[Skip to Content]
[Skip to Content Landing]
September 6, 1965

The Autopsy in the Age of Molecular Biology

Author Affiliations

From the Thorndike Memorial Laboratory, Second and Fourth (Harvard) Medical Services, Boston City Hospital.

JAMA. 1965;193(10):813-814. doi:10.1001/jama.1965.03090100059016

This article is only available in the PDF format. Download the PDF to view the article, as well as its associated figures and tables.


The "old days" of anatomic and morphologic pathology are surely over, for this is the age of molecular biology. Such great morphologists as Virchow, Rokitansky, and those who followed contributed extensively to our knowledge of disease of the morphologic understanding of cancer and its metastases, of myocardial infarction and its relation to coronary blood flow, of peptic ulcer and the complications of perforation and hemorrhage, of the varieties of cirrhosis, and the classification of the leukemias and lymphomas. Much of our understanding of phenomona such as inflammation and necrosis is the result of long, careful, intelligent observation deriving mostly from the autopsy table. Undoubtedly, refinement in microscopy, especially of the electron microscope, will bring a better understanding of subcellular particles and ultra-structure, but in spite of all the knowledge that gross and microscopic pathology has taught us in the past, today search for the causes of disease is devoted to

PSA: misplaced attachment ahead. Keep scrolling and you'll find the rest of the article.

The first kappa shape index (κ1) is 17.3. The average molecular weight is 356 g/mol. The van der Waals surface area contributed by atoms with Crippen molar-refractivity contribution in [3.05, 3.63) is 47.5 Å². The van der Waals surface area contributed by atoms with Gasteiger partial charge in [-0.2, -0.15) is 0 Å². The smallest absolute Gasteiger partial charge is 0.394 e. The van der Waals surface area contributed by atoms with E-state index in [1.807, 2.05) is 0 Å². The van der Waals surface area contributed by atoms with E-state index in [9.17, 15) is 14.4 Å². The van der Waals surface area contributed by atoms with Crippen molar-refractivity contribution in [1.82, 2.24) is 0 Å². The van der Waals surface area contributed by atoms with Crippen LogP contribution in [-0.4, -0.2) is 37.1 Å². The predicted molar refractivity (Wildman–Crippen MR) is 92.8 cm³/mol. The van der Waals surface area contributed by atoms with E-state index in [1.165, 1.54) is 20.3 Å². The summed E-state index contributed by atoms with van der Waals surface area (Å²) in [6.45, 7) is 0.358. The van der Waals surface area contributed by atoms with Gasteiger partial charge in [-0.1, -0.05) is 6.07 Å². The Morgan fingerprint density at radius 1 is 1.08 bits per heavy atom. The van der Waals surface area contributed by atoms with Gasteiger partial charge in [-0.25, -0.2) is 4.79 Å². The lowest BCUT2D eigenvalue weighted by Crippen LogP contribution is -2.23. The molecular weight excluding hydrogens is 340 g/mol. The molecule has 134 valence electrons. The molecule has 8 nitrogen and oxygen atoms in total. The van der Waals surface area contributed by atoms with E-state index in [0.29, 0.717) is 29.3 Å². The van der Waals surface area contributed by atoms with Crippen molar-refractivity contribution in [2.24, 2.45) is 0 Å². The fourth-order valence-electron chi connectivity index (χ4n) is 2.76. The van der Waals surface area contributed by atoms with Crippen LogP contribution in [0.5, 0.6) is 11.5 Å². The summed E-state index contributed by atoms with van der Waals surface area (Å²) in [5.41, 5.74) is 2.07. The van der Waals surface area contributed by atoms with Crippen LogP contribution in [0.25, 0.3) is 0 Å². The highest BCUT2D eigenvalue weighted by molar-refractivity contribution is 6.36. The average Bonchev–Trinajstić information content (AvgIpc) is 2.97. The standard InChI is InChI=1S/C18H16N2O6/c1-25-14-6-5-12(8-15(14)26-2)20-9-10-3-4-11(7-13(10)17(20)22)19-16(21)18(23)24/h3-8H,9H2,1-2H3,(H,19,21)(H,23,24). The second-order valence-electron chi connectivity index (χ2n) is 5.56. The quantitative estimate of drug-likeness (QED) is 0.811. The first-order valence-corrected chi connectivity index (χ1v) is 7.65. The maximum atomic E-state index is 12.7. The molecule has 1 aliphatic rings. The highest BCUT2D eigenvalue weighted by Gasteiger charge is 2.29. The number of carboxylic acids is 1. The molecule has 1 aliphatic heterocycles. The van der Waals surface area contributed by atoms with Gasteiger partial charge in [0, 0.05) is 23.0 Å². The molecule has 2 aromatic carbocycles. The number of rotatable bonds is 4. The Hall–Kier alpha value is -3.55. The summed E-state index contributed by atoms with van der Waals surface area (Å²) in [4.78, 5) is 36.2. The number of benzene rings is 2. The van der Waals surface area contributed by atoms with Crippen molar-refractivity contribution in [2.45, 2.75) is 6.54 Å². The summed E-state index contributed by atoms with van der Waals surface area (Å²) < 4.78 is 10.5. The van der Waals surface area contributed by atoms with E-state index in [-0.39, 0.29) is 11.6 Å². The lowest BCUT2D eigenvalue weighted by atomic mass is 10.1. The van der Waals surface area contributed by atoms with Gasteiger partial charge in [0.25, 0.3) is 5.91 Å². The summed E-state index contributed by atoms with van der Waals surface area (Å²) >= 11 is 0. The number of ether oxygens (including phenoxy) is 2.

First Page Preview View Large
First page PDF preview
First page PDF preview